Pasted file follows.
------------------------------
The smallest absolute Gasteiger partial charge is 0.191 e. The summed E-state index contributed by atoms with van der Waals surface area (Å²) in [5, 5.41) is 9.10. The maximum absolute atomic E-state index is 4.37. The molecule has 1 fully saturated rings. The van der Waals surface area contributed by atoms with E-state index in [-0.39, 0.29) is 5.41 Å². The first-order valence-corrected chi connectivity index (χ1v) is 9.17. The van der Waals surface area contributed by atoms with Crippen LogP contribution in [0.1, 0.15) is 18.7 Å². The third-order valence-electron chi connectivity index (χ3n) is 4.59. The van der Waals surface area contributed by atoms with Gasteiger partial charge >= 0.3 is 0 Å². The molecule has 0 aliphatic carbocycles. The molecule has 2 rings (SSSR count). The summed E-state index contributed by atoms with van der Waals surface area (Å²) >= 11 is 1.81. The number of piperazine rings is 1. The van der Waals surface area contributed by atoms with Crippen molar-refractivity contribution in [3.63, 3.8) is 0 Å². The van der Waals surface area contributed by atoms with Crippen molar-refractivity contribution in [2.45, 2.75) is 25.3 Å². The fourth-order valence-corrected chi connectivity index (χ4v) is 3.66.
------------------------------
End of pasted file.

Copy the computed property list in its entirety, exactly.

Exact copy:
The smallest absolute Gasteiger partial charge is 0.191 e. The summed E-state index contributed by atoms with van der Waals surface area (Å²) in [5, 5.41) is 9.10. The maximum absolute atomic E-state index is 4.37. The molecule has 1 fully saturated rings. The van der Waals surface area contributed by atoms with E-state index in [-0.39, 0.29) is 5.41 Å². The first-order valence-corrected chi connectivity index (χ1v) is 9.17. The van der Waals surface area contributed by atoms with Crippen LogP contribution in [0.1, 0.15) is 18.7 Å². The third-order valence-electron chi connectivity index (χ3n) is 4.59. The van der Waals surface area contributed by atoms with Gasteiger partial charge >= 0.3 is 0 Å². The molecule has 0 aliphatic carbocycles. The molecule has 2 rings (SSSR count). The summed E-state index contributed by atoms with van der Waals surface area (Å²) >= 11 is 1.81. The number of piperazine rings is 1. The van der Waals surface area contributed by atoms with Crippen molar-refractivity contribution in [3.63, 3.8) is 0 Å². The van der Waals surface area contributed by atoms with Crippen molar-refractivity contribution in [2.45, 2.75) is 25.3 Å². The fourth-order valence-corrected chi connectivity index (χ4v) is 3.66.